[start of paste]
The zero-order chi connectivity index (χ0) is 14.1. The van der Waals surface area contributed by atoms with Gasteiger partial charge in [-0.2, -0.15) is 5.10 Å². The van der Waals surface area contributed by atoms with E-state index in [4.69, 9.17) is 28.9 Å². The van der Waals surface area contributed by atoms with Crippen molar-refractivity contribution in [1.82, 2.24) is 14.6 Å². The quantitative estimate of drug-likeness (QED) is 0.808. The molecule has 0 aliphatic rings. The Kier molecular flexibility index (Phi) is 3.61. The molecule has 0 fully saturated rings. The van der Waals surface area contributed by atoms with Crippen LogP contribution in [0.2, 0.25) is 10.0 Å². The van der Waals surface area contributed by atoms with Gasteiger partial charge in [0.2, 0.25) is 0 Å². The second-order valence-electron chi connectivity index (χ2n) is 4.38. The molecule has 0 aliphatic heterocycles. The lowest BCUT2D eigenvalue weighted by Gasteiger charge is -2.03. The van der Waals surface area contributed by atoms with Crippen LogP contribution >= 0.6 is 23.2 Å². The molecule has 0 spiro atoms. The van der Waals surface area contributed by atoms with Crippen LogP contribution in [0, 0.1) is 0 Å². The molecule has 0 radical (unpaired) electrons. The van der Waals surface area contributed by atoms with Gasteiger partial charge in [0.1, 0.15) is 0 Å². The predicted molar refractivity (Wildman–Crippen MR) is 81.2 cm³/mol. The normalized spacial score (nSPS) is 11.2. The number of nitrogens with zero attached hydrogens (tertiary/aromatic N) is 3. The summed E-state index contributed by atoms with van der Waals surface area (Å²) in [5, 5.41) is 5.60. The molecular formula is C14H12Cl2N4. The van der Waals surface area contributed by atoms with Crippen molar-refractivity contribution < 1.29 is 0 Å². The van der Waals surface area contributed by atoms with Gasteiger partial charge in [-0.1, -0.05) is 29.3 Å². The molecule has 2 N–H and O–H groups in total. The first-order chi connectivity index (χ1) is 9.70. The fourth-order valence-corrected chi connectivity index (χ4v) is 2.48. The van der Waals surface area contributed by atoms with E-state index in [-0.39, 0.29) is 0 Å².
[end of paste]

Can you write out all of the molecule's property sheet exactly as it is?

The zero-order chi connectivity index (χ0) is 14.1. The van der Waals surface area contributed by atoms with Gasteiger partial charge in [-0.2, -0.15) is 5.10 Å². The van der Waals surface area contributed by atoms with E-state index in [4.69, 9.17) is 28.9 Å². The van der Waals surface area contributed by atoms with Crippen molar-refractivity contribution in [1.82, 2.24) is 14.6 Å². The quantitative estimate of drug-likeness (QED) is 0.808. The molecule has 0 aliphatic rings. The Kier molecular flexibility index (Phi) is 3.61. The molecule has 0 fully saturated rings. The van der Waals surface area contributed by atoms with Crippen LogP contribution in [0.2, 0.25) is 10.0 Å². The van der Waals surface area contributed by atoms with Gasteiger partial charge in [0.2, 0.25) is 0 Å². The second-order valence-electron chi connectivity index (χ2n) is 4.38. The molecule has 0 aliphatic heterocycles. The lowest BCUT2D eigenvalue weighted by Gasteiger charge is -2.03. The van der Waals surface area contributed by atoms with Crippen LogP contribution >= 0.6 is 23.2 Å². The molecule has 0 spiro atoms. The van der Waals surface area contributed by atoms with Crippen LogP contribution in [0, 0.1) is 0 Å². The molecule has 0 radical (unpaired) electrons. The van der Waals surface area contributed by atoms with Gasteiger partial charge in [0.1, 0.15) is 0 Å². The predicted molar refractivity (Wildman–Crippen MR) is 81.2 cm³/mol. The normalized spacial score (nSPS) is 11.2. The number of nitrogens with zero attached hydrogens (tertiary/aromatic N) is 3. The summed E-state index contributed by atoms with van der Waals surface area (Å²) in [5, 5.41) is 5.60. The molecular formula is C14H12Cl2N4. The van der Waals surface area contributed by atoms with Crippen molar-refractivity contribution < 1.29 is 0 Å². The van der Waals surface area contributed by atoms with Gasteiger partial charge in [-0.1, -0.05) is 29.3 Å². The molecule has 2 N–H and O–H groups in total. The first-order chi connectivity index (χ1) is 9.70. The fourth-order valence-corrected chi connectivity index (χ4v) is 2.48. The van der Waals surface area contributed by atoms with E-state index in [-0.39, 0.29) is 0 Å².